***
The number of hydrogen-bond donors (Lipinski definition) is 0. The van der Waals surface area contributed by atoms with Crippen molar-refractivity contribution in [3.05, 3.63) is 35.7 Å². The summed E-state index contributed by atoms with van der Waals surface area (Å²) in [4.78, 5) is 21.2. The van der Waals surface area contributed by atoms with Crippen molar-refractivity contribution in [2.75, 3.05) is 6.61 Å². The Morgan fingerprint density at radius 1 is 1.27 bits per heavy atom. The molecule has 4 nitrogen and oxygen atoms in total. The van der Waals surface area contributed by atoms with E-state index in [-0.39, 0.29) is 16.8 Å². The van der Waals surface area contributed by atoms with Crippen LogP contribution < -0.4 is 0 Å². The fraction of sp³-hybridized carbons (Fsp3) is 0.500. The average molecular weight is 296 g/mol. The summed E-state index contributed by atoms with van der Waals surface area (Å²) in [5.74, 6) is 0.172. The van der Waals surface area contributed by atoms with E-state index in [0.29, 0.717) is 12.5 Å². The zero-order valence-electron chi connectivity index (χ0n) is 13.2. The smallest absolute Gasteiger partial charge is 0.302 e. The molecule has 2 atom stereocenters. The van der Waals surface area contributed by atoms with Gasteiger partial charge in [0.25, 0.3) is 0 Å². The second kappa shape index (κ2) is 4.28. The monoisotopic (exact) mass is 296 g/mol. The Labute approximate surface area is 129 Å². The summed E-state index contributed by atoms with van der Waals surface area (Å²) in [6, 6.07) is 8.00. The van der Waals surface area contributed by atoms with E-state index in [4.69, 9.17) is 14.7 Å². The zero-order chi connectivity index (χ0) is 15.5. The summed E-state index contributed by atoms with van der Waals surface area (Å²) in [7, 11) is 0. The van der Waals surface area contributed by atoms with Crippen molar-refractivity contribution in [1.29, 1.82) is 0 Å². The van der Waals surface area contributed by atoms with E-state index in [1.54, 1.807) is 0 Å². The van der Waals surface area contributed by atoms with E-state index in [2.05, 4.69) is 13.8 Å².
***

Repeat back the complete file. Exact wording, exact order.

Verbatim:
The number of hydrogen-bond donors (Lipinski definition) is 0. The van der Waals surface area contributed by atoms with Crippen molar-refractivity contribution in [3.05, 3.63) is 35.7 Å². The summed E-state index contributed by atoms with van der Waals surface area (Å²) in [4.78, 5) is 21.2. The van der Waals surface area contributed by atoms with Crippen molar-refractivity contribution in [2.75, 3.05) is 6.61 Å². The Morgan fingerprint density at radius 1 is 1.27 bits per heavy atom. The molecule has 4 nitrogen and oxygen atoms in total. The van der Waals surface area contributed by atoms with E-state index in [-0.39, 0.29) is 16.8 Å². The van der Waals surface area contributed by atoms with Crippen LogP contribution < -0.4 is 0 Å². The fraction of sp³-hybridized carbons (Fsp3) is 0.500. The average molecular weight is 296 g/mol. The summed E-state index contributed by atoms with van der Waals surface area (Å²) in [5.74, 6) is 0.172. The van der Waals surface area contributed by atoms with E-state index in [0.29, 0.717) is 12.5 Å². The zero-order valence-electron chi connectivity index (χ0n) is 13.2. The smallest absolute Gasteiger partial charge is 0.302 e. The molecule has 2 atom stereocenters. The van der Waals surface area contributed by atoms with Gasteiger partial charge in [0.25, 0.3) is 0 Å². The second kappa shape index (κ2) is 4.28. The monoisotopic (exact) mass is 296 g/mol. The Labute approximate surface area is 129 Å². The summed E-state index contributed by atoms with van der Waals surface area (Å²) in [6, 6.07) is 8.00. The van der Waals surface area contributed by atoms with E-state index in [4.69, 9.17) is 14.7 Å². The zero-order chi connectivity index (χ0) is 15.5. The summed E-state index contributed by atoms with van der Waals surface area (Å²) in [7, 11) is 0. The van der Waals surface area contributed by atoms with Crippen molar-refractivity contribution in [1.29, 1.82) is 0 Å². The van der Waals surface area contributed by atoms with E-state index in [1.54, 1.807) is 0 Å². The van der Waals surface area contributed by atoms with E-state index in [2.05, 4.69) is 13.8 Å².